Eichler Homes: Trademark in Architecture, Neighborhood Integration

July 7, 2020
Exterior of mid-century brick home
By Rose

Eichlers have a signature mid-century look: flat or low gabled roofs, horizontal forms, plenty of windows for natural light. Joseph Eichler’s designs defined middle-class homes at the time, as did his work toward fair housing policies and integrated neighborhoods, according to Dwell. Born to German Jewish immigrants, Eichler was sensitive to the common practices housing discrimination and believed if a buyer was qualified, there was no reason not to sell them a home. He went on to organize California’s housing issues convention, assisted in writing the state’s fair housing law, consulted with the federal Housing and Home Finance Agency, and more. 


Joseph Eichler’s name is synonymous with the stylish, midcentury homes that his development company brought to the suburbs of California. His role in fighting for fair housing policies and integrated neighborhoods, however, is lesser known.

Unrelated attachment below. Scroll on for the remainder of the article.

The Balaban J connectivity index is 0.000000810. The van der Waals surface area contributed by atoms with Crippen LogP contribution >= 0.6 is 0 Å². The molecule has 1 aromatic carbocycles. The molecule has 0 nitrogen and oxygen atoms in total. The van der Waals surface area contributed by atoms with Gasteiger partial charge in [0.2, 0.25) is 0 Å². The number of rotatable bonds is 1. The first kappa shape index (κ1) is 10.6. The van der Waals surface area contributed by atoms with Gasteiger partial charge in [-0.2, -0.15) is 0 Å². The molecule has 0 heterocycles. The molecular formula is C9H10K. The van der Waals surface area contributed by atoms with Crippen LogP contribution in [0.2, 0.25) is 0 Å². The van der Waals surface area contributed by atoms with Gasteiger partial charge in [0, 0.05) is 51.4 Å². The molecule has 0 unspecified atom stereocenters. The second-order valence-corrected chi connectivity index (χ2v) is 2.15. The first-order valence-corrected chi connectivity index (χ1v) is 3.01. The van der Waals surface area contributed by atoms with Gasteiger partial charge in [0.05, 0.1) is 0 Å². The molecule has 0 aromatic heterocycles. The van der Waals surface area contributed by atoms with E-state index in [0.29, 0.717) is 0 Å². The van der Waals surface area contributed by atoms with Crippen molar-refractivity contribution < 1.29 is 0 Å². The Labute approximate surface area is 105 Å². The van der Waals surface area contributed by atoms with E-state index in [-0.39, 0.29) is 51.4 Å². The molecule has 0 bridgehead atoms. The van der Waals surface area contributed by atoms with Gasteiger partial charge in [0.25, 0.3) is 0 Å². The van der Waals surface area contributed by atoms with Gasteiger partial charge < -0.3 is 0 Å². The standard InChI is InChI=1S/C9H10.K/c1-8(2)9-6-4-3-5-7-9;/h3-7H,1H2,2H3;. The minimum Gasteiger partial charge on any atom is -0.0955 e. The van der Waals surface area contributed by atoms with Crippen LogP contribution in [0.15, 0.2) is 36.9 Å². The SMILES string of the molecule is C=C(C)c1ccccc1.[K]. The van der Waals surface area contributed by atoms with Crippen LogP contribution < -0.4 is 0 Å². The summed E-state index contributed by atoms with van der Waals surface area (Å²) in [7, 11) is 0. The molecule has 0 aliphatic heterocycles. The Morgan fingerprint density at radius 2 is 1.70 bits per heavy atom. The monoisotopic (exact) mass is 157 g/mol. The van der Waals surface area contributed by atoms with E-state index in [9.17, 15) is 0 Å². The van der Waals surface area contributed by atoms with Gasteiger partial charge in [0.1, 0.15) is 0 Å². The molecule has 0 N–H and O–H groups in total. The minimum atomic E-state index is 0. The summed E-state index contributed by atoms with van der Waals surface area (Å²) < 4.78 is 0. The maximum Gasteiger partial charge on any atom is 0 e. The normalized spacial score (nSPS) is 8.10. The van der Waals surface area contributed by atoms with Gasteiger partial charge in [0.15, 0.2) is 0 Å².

Born in 1900 in New York City to German Jewish immigrants, Eichler founded the eponymous Eichler Homes, which built more than 11,000 residences concentrated in Northern and Southern California. He worked with leading architects of the day—Anshen & Allen, Oakland & Associates, Jones & Emmons, A. Quincy Jones, and Raphael Soriano—to design the distinctive dwellings that are now simply known as Eichlers and still coveted today.

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